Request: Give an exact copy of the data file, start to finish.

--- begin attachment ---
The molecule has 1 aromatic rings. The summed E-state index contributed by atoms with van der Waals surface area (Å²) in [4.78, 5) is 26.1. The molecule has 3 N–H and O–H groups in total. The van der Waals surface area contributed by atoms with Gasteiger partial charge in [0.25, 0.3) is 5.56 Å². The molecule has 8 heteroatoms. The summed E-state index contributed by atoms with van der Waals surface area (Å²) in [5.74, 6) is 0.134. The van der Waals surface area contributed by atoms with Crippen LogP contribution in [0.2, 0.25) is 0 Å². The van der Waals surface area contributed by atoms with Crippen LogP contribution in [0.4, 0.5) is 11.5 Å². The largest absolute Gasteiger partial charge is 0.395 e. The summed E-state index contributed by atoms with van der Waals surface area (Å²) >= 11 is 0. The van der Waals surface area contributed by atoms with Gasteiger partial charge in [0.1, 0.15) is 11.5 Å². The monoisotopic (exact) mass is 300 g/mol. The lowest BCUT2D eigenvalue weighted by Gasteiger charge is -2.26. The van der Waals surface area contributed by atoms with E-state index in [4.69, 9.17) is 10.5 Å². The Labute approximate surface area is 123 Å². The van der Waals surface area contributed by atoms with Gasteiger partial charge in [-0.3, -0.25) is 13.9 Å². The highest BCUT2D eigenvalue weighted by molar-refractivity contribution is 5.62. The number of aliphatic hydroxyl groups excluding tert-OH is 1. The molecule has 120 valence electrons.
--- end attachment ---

The molecule has 1 aromatic rings. The summed E-state index contributed by atoms with van der Waals surface area (Å²) in [4.78, 5) is 26.1. The molecule has 3 N–H and O–H groups in total. The van der Waals surface area contributed by atoms with Gasteiger partial charge in [0.25, 0.3) is 5.56 Å². The molecule has 8 heteroatoms. The summed E-state index contributed by atoms with van der Waals surface area (Å²) in [5.74, 6) is 0.134. The van der Waals surface area contributed by atoms with Crippen LogP contribution in [0.2, 0.25) is 0 Å². The van der Waals surface area contributed by atoms with Crippen LogP contribution in [0.4, 0.5) is 11.5 Å². The largest absolute Gasteiger partial charge is 0.395 e. The summed E-state index contributed by atoms with van der Waals surface area (Å²) >= 11 is 0. The van der Waals surface area contributed by atoms with Gasteiger partial charge in [0.1, 0.15) is 11.5 Å². The monoisotopic (exact) mass is 300 g/mol. The lowest BCUT2D eigenvalue weighted by Gasteiger charge is -2.26. The van der Waals surface area contributed by atoms with E-state index in [4.69, 9.17) is 10.5 Å². The Labute approximate surface area is 123 Å². The van der Waals surface area contributed by atoms with Gasteiger partial charge in [-0.3, -0.25) is 13.9 Å². The highest BCUT2D eigenvalue weighted by molar-refractivity contribution is 5.62. The number of aliphatic hydroxyl groups excluding tert-OH is 1. The molecule has 120 valence electrons.